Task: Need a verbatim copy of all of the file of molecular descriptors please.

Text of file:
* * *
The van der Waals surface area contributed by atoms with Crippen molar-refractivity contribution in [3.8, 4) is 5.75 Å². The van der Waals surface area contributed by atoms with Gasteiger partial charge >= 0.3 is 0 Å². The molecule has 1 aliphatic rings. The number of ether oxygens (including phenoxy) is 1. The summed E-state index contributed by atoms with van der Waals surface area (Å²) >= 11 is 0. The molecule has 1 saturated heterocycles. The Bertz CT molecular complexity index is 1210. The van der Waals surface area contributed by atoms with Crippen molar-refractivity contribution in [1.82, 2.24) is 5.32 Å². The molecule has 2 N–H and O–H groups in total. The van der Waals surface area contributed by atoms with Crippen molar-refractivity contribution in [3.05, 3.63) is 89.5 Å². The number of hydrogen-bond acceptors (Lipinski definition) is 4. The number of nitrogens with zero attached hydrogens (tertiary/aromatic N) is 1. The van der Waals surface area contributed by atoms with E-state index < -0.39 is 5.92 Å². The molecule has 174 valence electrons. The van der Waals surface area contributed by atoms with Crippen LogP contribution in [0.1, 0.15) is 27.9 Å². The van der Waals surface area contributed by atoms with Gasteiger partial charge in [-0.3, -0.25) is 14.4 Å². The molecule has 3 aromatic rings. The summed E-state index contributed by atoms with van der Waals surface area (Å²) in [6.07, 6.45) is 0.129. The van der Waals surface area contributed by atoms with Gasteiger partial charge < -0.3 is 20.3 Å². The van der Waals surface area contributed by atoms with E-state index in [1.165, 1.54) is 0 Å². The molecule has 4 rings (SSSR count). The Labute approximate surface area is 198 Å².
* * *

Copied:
The van der Waals surface area contributed by atoms with Crippen molar-refractivity contribution in [3.8, 4) is 5.75 Å². The van der Waals surface area contributed by atoms with Gasteiger partial charge >= 0.3 is 0 Å². The molecule has 1 aliphatic rings. The number of ether oxygens (including phenoxy) is 1. The summed E-state index contributed by atoms with van der Waals surface area (Å²) >= 11 is 0. The molecule has 1 saturated heterocycles. The Bertz CT molecular complexity index is 1210. The van der Waals surface area contributed by atoms with Crippen molar-refractivity contribution in [1.82, 2.24) is 5.32 Å². The molecule has 2 N–H and O–H groups in total. The van der Waals surface area contributed by atoms with Crippen molar-refractivity contribution in [3.05, 3.63) is 89.5 Å². The number of hydrogen-bond acceptors (Lipinski definition) is 4. The number of nitrogens with zero attached hydrogens (tertiary/aromatic N) is 1. The van der Waals surface area contributed by atoms with E-state index < -0.39 is 5.92 Å². The molecule has 174 valence electrons. The van der Waals surface area contributed by atoms with Crippen LogP contribution in [0.1, 0.15) is 27.9 Å². The van der Waals surface area contributed by atoms with Gasteiger partial charge in [-0.3, -0.25) is 14.4 Å². The molecule has 3 aromatic rings. The summed E-state index contributed by atoms with van der Waals surface area (Å²) in [6.07, 6.45) is 0.129. The van der Waals surface area contributed by atoms with Gasteiger partial charge < -0.3 is 20.3 Å². The van der Waals surface area contributed by atoms with E-state index in [1.165, 1.54) is 0 Å². The molecule has 4 rings (SSSR count). The Labute approximate surface area is 198 Å².